Are You Walking Your Dog Correctly?

Are You Walking Your Dog Correctly

Some people have no idea that there is a correct or incorrect way to walk a dog. Let’s dive into a few things you should and shouldn't do.

Do you walk your dog without a leash? Well, that's not walking your dog correctly. If you're the person who does this, you've definitely had people freak out on you and you've thought "My dog is nice and they're just complaining about nothing!" I want you to walk to the nearest mirror, point and say "I am the problem, I am wrong, they are right." Your dog should be on a leash 100% of the time they're not in a fenced in area unless you have complete control over your dog using just verbal commands and you're at a location where it's allowed to be off leash.

Your dog might be friendly, but some people are afraid of dogs and allowing your dog to be off leash and greet everyone is disconcerting to many people. "That's silly, to be afraid of dogs."

Maybe so, but what are you afraid of? What makes your fear valid, but not theirs? Somebody could've had their dog off leash saying "He/she is friendly, don't worry" just before that particular person had a traumatic experience with that "nice" dog that wasn't so nice.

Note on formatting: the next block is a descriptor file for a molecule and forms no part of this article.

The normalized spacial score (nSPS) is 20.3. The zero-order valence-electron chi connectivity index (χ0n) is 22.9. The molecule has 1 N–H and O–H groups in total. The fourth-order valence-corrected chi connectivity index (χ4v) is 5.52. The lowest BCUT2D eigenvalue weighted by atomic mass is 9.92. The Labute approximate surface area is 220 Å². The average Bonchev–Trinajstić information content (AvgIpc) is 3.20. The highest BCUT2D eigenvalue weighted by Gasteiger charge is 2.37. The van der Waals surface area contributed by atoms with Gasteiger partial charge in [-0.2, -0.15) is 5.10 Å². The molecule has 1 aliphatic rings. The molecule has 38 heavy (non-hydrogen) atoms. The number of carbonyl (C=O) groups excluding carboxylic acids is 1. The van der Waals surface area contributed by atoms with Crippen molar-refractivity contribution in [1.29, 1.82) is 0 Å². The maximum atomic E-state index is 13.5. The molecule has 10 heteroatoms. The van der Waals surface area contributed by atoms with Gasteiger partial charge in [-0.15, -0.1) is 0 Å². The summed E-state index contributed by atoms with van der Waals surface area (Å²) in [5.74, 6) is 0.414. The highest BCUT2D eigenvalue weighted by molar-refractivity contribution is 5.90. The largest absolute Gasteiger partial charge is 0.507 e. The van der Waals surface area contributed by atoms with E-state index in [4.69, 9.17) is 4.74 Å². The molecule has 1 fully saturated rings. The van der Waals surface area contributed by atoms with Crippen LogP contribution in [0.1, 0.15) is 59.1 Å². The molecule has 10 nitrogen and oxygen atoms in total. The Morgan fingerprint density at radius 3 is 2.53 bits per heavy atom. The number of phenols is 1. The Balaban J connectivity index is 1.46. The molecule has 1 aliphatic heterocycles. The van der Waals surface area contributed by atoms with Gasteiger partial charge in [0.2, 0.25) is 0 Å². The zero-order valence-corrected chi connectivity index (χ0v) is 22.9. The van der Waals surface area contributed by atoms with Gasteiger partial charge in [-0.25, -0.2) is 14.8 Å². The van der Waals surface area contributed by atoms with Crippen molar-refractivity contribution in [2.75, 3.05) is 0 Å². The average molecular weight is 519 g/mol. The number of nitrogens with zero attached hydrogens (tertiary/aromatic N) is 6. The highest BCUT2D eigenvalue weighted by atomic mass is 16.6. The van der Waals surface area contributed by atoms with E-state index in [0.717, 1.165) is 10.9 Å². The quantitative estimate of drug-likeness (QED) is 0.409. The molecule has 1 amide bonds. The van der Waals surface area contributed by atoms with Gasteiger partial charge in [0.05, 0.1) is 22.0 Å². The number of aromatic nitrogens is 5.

Let's say your dog is nice and would never do anything to anyone or any dog under any circumstances ... what if someone is walking their dog that's not nice? Is it the other person's fault if their dog who is on a leash, bites your dog who ran straight for them? Absolutely not ... they had proper control over their dog. This is why there are leash laws in practically every town and county in just about every country in the world. "Well, my dog is well trained and doesn't leave my side." I've seen dogs trained by professional dog training competitors who mess up. I've even seen them fail a part of a trial. I've seen police dogs handled by competent handlers blow commands as well. Do you honestly think you can train dogs better than them? Of course not. Use a leash. Every time. Even if you're just walking from the door to the car with your dog. Don't be the problem, and much more important, don't risk creating a problem for yourself that's so easy to avoid with a leash and collar. It isn't worth a vet bill, lawsuit, or having to watch your dog run off after an animal to never be seen again, or be hit by a car. You don't want that on your conscience.

Next off, what about heeling? Should a dog walk next to you without sniffing around and focused on you while heeling? Or should they be sniffing around, looking for a place to stop and pee etc.? Yes to both. There's a time for a disciplined heel as in when training and maintaining engagement, and a time to let a dog be a little free to enjoy themselves on a trail or whatever the case may be. You can use two commands with one meaning "engaged heel" and the other "free to wander but not pull" heel. Or just give a dog a "free" word which means they're free to break engagement. My free word is very simple. I just say "free" and dogs I work with know they can go do doggy things. Simple and effective.